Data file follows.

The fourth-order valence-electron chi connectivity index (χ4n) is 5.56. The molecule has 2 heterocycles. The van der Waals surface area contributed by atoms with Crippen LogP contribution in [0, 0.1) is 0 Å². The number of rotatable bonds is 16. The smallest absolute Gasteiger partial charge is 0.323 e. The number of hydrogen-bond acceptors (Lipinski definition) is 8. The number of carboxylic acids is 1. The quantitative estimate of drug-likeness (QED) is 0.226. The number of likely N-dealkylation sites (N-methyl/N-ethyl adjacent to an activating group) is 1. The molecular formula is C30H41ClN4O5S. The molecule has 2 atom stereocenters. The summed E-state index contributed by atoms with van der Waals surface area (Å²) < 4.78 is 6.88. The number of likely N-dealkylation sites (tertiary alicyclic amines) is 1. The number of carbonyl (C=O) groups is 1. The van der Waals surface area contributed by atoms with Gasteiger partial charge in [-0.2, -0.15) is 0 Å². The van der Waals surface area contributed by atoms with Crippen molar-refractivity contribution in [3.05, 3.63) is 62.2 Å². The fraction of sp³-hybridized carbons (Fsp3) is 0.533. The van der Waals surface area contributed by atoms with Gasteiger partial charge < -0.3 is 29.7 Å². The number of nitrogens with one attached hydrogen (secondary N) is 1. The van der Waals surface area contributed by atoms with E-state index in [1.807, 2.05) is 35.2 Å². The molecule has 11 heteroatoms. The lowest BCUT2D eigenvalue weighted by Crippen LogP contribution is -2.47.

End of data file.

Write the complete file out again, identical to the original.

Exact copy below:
The fourth-order valence-electron chi connectivity index (χ4n) is 5.56. The molecule has 2 heterocycles. The van der Waals surface area contributed by atoms with Crippen LogP contribution in [0, 0.1) is 0 Å². The number of rotatable bonds is 16. The smallest absolute Gasteiger partial charge is 0.323 e. The number of hydrogen-bond acceptors (Lipinski definition) is 8. The number of carboxylic acids is 1. The quantitative estimate of drug-likeness (QED) is 0.226. The number of likely N-dealkylation sites (N-methyl/N-ethyl adjacent to an activating group) is 1. The molecular formula is C30H41ClN4O5S. The molecule has 2 atom stereocenters. The summed E-state index contributed by atoms with van der Waals surface area (Å²) < 4.78 is 6.88. The number of likely N-dealkylation sites (tertiary alicyclic amines) is 1. The number of carbonyl (C=O) groups is 1. The van der Waals surface area contributed by atoms with Gasteiger partial charge in [-0.2, -0.15) is 0 Å². The van der Waals surface area contributed by atoms with Crippen molar-refractivity contribution in [3.05, 3.63) is 62.2 Å². The fraction of sp³-hybridized carbons (Fsp3) is 0.533. The van der Waals surface area contributed by atoms with Gasteiger partial charge < -0.3 is 29.7 Å². The number of nitrogens with one attached hydrogen (secondary N) is 1. The van der Waals surface area contributed by atoms with E-state index in [1.807, 2.05) is 35.2 Å². The molecule has 11 heteroatoms. The lowest BCUT2D eigenvalue weighted by Crippen LogP contribution is -2.47.